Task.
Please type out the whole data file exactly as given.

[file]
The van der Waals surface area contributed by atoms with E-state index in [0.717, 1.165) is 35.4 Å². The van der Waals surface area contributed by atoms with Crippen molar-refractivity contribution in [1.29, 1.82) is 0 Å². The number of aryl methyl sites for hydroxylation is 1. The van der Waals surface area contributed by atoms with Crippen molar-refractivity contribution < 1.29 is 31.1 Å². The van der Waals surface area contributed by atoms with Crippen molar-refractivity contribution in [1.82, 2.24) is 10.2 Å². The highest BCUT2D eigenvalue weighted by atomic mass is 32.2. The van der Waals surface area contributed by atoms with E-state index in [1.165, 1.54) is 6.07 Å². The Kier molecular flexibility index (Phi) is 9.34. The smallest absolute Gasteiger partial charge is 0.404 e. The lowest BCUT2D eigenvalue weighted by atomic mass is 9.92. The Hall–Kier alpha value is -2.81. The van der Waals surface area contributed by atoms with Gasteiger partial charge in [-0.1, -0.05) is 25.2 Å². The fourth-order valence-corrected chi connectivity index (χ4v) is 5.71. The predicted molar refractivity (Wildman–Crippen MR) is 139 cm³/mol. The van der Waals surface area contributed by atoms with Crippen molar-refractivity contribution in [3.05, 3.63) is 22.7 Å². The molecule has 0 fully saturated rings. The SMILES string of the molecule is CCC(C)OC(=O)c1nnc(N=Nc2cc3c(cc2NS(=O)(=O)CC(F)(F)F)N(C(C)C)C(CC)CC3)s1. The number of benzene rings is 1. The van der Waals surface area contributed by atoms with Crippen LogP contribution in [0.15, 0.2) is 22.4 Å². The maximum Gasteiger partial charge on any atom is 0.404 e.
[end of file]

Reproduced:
The van der Waals surface area contributed by atoms with E-state index in [0.717, 1.165) is 35.4 Å². The van der Waals surface area contributed by atoms with Crippen molar-refractivity contribution in [1.29, 1.82) is 0 Å². The number of aryl methyl sites for hydroxylation is 1. The van der Waals surface area contributed by atoms with Crippen molar-refractivity contribution < 1.29 is 31.1 Å². The van der Waals surface area contributed by atoms with Crippen molar-refractivity contribution in [1.82, 2.24) is 10.2 Å². The highest BCUT2D eigenvalue weighted by atomic mass is 32.2. The van der Waals surface area contributed by atoms with E-state index in [1.165, 1.54) is 6.07 Å². The Kier molecular flexibility index (Phi) is 9.34. The smallest absolute Gasteiger partial charge is 0.404 e. The lowest BCUT2D eigenvalue weighted by atomic mass is 9.92. The Hall–Kier alpha value is -2.81. The van der Waals surface area contributed by atoms with Gasteiger partial charge in [-0.1, -0.05) is 25.2 Å². The fourth-order valence-corrected chi connectivity index (χ4v) is 5.71. The predicted molar refractivity (Wildman–Crippen MR) is 139 cm³/mol. The van der Waals surface area contributed by atoms with Crippen molar-refractivity contribution in [3.05, 3.63) is 22.7 Å². The molecule has 0 fully saturated rings. The SMILES string of the molecule is CCC(C)OC(=O)c1nnc(N=Nc2cc3c(cc2NS(=O)(=O)CC(F)(F)F)N(C(C)C)C(CC)CC3)s1. The number of benzene rings is 1. The van der Waals surface area contributed by atoms with Crippen LogP contribution in [0.15, 0.2) is 22.4 Å². The maximum Gasteiger partial charge on any atom is 0.404 e.